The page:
Written Answers. - Health Action Plan.

John Gormley


395 Mr. Gormley asked the Minister for Health and Children if research linking endocrine disrupting chemicals to a variety of human disorders including cancer and alleged falling sperm count in males is a matter of concern to him; if so, the measures he proposes to take to protect the public from possible harmful effects of these chemicals; and if he will make a statement on the matter. [8220/01]

I am advised that endocrine disrupting chemicals possess the characteristic ability to alter hormone or endocrine systems. Known or suspected endocrine disrupters include industrial chemicals like dioxins and PCBs, organo-chlorine pesticides and a number of now banned pesticides such as DDT and chlordane and certain other synthetic chemicals.

EU directives in the area of industrial chemical safety and subsequent national legislation and regulations are implemented and monitored by the Department of Enterprise, Trade and Employment and the Health and Safety Authority. The Environmental Protection Agency has also carried out some work in this area particularly in relation to the effects on the reproduction of wildlife populations and suggests the main risk from endocrine disrupters as likely to arise through dispersal from products such as pesticides rather than industrial discharges. The pesticides control unit of the Department of Agriculture, Food and Rural Development monitors the use of pesticides in the agriculture sector.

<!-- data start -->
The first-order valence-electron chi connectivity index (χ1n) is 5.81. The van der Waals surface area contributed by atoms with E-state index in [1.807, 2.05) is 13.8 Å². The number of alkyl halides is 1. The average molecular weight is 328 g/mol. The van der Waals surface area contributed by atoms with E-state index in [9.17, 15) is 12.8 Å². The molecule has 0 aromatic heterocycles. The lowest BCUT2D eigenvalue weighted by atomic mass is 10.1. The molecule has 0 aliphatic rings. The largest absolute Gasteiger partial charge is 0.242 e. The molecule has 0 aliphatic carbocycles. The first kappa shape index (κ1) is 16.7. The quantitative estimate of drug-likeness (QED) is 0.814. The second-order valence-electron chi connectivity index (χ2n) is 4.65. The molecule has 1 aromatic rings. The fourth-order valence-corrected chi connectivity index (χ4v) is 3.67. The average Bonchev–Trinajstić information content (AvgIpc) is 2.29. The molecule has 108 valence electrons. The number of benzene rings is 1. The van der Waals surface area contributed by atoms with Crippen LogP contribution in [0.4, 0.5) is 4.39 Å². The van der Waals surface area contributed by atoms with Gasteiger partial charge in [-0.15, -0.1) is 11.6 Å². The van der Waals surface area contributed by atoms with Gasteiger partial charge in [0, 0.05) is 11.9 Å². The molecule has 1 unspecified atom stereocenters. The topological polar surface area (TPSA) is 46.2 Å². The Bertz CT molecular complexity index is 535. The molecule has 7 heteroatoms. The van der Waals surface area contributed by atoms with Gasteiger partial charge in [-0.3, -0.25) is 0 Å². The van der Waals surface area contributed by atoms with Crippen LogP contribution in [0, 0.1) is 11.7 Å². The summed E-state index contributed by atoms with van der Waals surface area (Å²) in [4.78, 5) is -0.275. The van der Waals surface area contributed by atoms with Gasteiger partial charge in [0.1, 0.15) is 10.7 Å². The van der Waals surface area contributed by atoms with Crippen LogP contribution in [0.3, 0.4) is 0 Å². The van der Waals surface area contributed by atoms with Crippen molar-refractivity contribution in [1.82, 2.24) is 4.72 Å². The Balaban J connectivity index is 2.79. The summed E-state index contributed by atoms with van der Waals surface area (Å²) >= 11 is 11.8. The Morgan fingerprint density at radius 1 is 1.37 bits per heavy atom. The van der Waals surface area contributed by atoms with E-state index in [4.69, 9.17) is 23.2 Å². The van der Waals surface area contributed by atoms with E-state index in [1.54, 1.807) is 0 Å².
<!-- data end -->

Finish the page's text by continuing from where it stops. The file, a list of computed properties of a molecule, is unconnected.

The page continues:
The EU is currently reviewing its chemicals policy in this area and several substances identified as endocrine disrupters are under review. I would be concerned over a possible link to human disorders, including cancers, with these chemicals. The National Cancer Registry Board identifies, collects, classifies and analyses information relating to the incidence and prevalence of cancer and related tumours in Ireland.

Question No. 396 answered with Question No. 390